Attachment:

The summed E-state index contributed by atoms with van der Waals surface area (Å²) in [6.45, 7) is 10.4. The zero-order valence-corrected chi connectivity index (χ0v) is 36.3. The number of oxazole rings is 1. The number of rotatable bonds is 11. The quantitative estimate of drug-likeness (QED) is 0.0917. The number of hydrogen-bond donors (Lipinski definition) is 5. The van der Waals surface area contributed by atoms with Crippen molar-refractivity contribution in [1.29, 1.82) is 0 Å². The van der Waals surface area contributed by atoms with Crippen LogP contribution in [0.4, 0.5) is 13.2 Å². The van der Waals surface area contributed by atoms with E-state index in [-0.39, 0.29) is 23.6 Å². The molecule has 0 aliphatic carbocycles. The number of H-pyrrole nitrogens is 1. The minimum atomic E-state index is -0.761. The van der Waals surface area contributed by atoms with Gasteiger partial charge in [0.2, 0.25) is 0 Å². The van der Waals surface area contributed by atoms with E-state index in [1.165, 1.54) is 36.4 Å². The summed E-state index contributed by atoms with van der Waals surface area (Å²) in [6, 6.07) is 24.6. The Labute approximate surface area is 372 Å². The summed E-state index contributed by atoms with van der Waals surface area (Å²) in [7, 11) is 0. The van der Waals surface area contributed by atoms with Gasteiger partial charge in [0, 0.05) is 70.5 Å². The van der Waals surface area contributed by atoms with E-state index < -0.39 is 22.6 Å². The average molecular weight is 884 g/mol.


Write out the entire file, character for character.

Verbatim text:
The summed E-state index contributed by atoms with van der Waals surface area (Å²) in [6.45, 7) is 10.4. The zero-order valence-corrected chi connectivity index (χ0v) is 36.3. The number of oxazole rings is 1. The number of rotatable bonds is 11. The quantitative estimate of drug-likeness (QED) is 0.0917. The number of hydrogen-bond donors (Lipinski definition) is 5. The van der Waals surface area contributed by atoms with Crippen molar-refractivity contribution in [1.29, 1.82) is 0 Å². The van der Waals surface area contributed by atoms with Crippen LogP contribution in [0.4, 0.5) is 13.2 Å². The van der Waals surface area contributed by atoms with E-state index in [-0.39, 0.29) is 23.6 Å². The molecule has 0 aliphatic carbocycles. The number of H-pyrrole nitrogens is 1. The minimum atomic E-state index is -0.761. The van der Waals surface area contributed by atoms with Gasteiger partial charge in [0.2, 0.25) is 0 Å². The van der Waals surface area contributed by atoms with E-state index in [1.165, 1.54) is 36.4 Å². The summed E-state index contributed by atoms with van der Waals surface area (Å²) in [6, 6.07) is 24.6. The Labute approximate surface area is 372 Å². The summed E-state index contributed by atoms with van der Waals surface area (Å²) in [7, 11) is 0. The van der Waals surface area contributed by atoms with Gasteiger partial charge in [0, 0.05) is 70.5 Å². The van der Waals surface area contributed by atoms with E-state index < -0.39 is 22.6 Å². The average molecular weight is 884 g/mol.